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Remember When

April 22, 2011

Juraj Valcuha

Yefim Bronfman’s visits to the Los Angeles Philharmonic tend to be special occasions. He played a wide variety of works on the Walt Disney Concert Hall stage, some that stand out in my memory more than others. I was particularly fond of his Shostakovich First Piano Concerto, which seemed to thrive under his muscular, emphatic approach. Considering the works he has performed that I’ve been most taken with, I would not have thought the Brahms’ Second Piano Concerto scheduled for this weekend would have been among them. But that’s one of the great things about this music, you never can tell. Bronfman’s Brahms was in a word thrilling. From beginning to end, he was forceful but never to the point that it was overwhelming. Both the first and second movements had that perfect combination of effortlessness and bold assurance that is a joyful rarity. Better yet, Bronfman was well matched with Juraj Valcuha in his conducting debut with the L.A. Philharmonic. Valcuha is another young and very handsome young man who has a rising profile and will be making many debut performances with the world's major orchestras over the next two season. This performance for one bodes quite well for his future. Bronfman was well complemented for so many years in his collaborations here with Esa-Pekka Salonen, and this young Slovakian seemed to have a similar musical disposition in terms of both clarity and finish resulting in a performance that was so well integrated that it was often surprising this was a concerto at all.

Valcuha displayed the same strengths in the first half of the evening as well in Tchaikovsky’s Symphony No. 1. This is not the most familiar of works for a composer who often suffers the contempt of listeners precisely because of their familiarity. It can also be said that it may not be as satisfying as those same ballets and symphonies. There are some lovely winter wonderland moments in the first movement, however, and Valcuha did his best to make the most of them. He seemed more concerned about clarity and detail overall, and while more could have been made of the Scherzo and Finale, I was very appreciative of this decidedly less overheated approach overall. The evenings where this kind of control and subtlety are a priority are few and far between these days on the L.A. Phil stage, and this is a program not to be missed for those who miss those qualities in our local and beloved orchestra.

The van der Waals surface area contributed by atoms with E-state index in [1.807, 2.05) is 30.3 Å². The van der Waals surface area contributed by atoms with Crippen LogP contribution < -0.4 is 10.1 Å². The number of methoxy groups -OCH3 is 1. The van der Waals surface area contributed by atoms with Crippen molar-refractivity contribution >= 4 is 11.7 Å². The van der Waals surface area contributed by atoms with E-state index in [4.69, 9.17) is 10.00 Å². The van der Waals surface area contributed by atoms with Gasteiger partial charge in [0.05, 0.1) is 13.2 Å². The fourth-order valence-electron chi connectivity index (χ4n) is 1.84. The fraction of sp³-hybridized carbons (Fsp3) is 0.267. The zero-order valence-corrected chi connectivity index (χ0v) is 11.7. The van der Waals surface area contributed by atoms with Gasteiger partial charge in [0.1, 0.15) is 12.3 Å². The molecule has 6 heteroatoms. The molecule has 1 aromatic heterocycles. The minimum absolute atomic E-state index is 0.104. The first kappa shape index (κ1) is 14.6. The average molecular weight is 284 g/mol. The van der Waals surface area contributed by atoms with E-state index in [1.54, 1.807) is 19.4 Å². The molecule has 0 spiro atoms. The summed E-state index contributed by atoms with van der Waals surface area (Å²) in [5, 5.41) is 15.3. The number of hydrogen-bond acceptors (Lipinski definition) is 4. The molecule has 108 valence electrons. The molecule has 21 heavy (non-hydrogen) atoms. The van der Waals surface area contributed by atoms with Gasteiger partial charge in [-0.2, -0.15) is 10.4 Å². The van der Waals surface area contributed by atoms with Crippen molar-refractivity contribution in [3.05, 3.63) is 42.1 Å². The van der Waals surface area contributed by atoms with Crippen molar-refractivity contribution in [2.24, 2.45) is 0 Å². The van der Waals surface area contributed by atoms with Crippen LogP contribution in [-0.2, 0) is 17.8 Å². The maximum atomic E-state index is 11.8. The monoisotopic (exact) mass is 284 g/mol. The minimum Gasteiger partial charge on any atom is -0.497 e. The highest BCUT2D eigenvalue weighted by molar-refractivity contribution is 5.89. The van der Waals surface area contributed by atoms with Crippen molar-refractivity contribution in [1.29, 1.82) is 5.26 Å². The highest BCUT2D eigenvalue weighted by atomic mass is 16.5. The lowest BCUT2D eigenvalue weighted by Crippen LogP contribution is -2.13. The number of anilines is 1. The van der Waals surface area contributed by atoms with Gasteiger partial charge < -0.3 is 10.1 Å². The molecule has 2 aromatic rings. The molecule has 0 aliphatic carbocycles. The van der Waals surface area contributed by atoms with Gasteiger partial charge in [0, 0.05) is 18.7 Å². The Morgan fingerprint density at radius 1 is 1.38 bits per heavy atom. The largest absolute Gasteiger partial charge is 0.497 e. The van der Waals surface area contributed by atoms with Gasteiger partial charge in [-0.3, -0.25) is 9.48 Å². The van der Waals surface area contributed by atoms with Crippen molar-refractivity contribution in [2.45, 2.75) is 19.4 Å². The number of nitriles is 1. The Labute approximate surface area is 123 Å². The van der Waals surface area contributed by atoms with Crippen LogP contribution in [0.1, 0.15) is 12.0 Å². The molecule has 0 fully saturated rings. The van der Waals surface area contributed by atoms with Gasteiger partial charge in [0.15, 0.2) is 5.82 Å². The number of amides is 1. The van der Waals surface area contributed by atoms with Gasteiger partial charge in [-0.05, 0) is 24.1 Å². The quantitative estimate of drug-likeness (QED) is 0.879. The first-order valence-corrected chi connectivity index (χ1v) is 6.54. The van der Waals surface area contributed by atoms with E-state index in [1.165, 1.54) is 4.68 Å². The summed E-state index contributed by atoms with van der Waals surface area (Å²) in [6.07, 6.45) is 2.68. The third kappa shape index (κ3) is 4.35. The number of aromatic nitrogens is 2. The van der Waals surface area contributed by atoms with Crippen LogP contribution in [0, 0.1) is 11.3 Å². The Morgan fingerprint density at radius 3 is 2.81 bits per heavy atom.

I attended the concerts on 4/28 and 4/29. The Brahms piano concerto on the 28th was substandard. Bronfman said he was tired, and it showed. The cello solo was shmaltzy. April 29th was a different story, despite being at the odd hour of 11 a.m. Bronfman was spot-on with the Brahms, with a performance that was both muscular and lyrical. The cello solo was excellent, too. LA Phil has some excellent musicians, particularly the principal oboe. I wish they had played with more energy. Perhaps, under Dudamel's baton, they do.
Just a tiny clarification for the record: LA Phil's principal oboist did not perform with the orchestra that week at all. The first oboe part was played by the orchestra's associate principal.
A curious thing: LA Times' review combined with readers' comments on it suggest exactly the opposite situation - that the Thursday evening concert was performed much better than the Friday matinee. Aren't complete disagreements wonderful?
I am with everyone else on this one. I saw Thursday's program and thought it was great. Didn't see Friday and can't speak to that. I am super excited to see Afhkam fill in for the ailing Jaap van Zwenden this weekend as well.
You may be "with everyone else", but certainly not with DianeR who did not like last Thursday concert.
Those who are excited about this weekend may get a bit of a preview tonight when David Afkham is conducting Stravinsky's L'Histoire du Soldat at the Walt Disney Concert Hall.
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